06/22/14 403 W, 3 I - + 9 - 6 The Mystery of the Plaque on Old Station 4

Have you ever noticed that the plaque on old Station 4 on Jefferson Street reads 1924? Yet your trusty historian has always cited 1926 as the year built? Who's right, who's wrong, and what happened?

My source for construction year are City Council minutes, researched in the early- and mid-2000s. The lot was purchased on October 26, 1925, from Hubert D. Arnold and his wife for $1,700. The construction bid was awarded on February 19, 1926--previously and elsewhere incorrectly cited as February 18--to John F. Danielson for $8,754.00.

The station opened on June 15, 1926. The log book recorded that date and information including their first call (Box 432) and the first crew assigned (Capt. C. F. Gaston; Lt. J. G. Harrison Hose man; J. A. Allen, Driver; B. A. Edwards, Hydrant man; K. J. Smith, Hose man; E. D. King, Driver; H. L. Riverbark, Hose man; E. B. Schineder, Hydrant man. Click to enlarge:

When was the plaque made for the building? Probably around November 19, 1996, which was the effective date of a ordnance designating the building as a Raleigh Historic Landmark. The application was made by the Wake County Historic Preservation Committee, if reading the papers correctly. And the report on the building was made by the Raleigh Historic Districts Commission.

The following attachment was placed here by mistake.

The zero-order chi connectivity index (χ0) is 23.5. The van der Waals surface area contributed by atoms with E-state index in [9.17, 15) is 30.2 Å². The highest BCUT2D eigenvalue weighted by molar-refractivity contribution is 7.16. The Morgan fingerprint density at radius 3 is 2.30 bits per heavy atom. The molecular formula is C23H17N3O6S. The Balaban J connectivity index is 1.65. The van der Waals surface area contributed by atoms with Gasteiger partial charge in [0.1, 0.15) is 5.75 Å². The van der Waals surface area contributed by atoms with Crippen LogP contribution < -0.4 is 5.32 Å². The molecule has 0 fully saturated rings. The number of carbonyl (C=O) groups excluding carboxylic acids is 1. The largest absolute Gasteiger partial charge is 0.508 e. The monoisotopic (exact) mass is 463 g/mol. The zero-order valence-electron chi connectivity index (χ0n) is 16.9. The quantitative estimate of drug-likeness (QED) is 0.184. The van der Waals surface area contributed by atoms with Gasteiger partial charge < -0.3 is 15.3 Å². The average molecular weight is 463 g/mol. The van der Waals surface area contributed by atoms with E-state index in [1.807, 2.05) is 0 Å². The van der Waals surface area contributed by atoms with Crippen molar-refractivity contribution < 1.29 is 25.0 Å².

The report's historical background cites "circa 1925" as the construction year. Their sources included oral histories, county real estate records, fire department histories by B. T. Fowler and Elizabeth Davis Reid, and Raleigh City Directories. The latter appears their primary source for the circa 1925. Notes the report:

"Station Number Four first appears in Raleigh City Directories in 1925 under the Raleigh Fire Department heading with C. F. Gaston shown as captain that year. Oddly, the station is not listed under the Jefferson Street [index] entry until 1927, although the 1926 listing of people shows Charles F. Gaston, Captain, Raleigh Fire Department, living at 505 Jefferson."

Thus a reasonable inferrence in lieu of exact information, which Yours Truly uncovered a decade later. This via City Council minutes on microfilm, at Olivia Raney Local History Library. Mystery solved! And maybe someday a corrected plaque will be added to the building. You never know.

Read a history of Station 4, and its varied locations. View the bid document (PDF) from 1926. See photos of the historic building on Jefferson Street, in my album of Historic Firehouses of Raleigh.

Mike could this be the year it was approved and funded by council?
Rod Warner (Email) - 06/22/14 - 23:56

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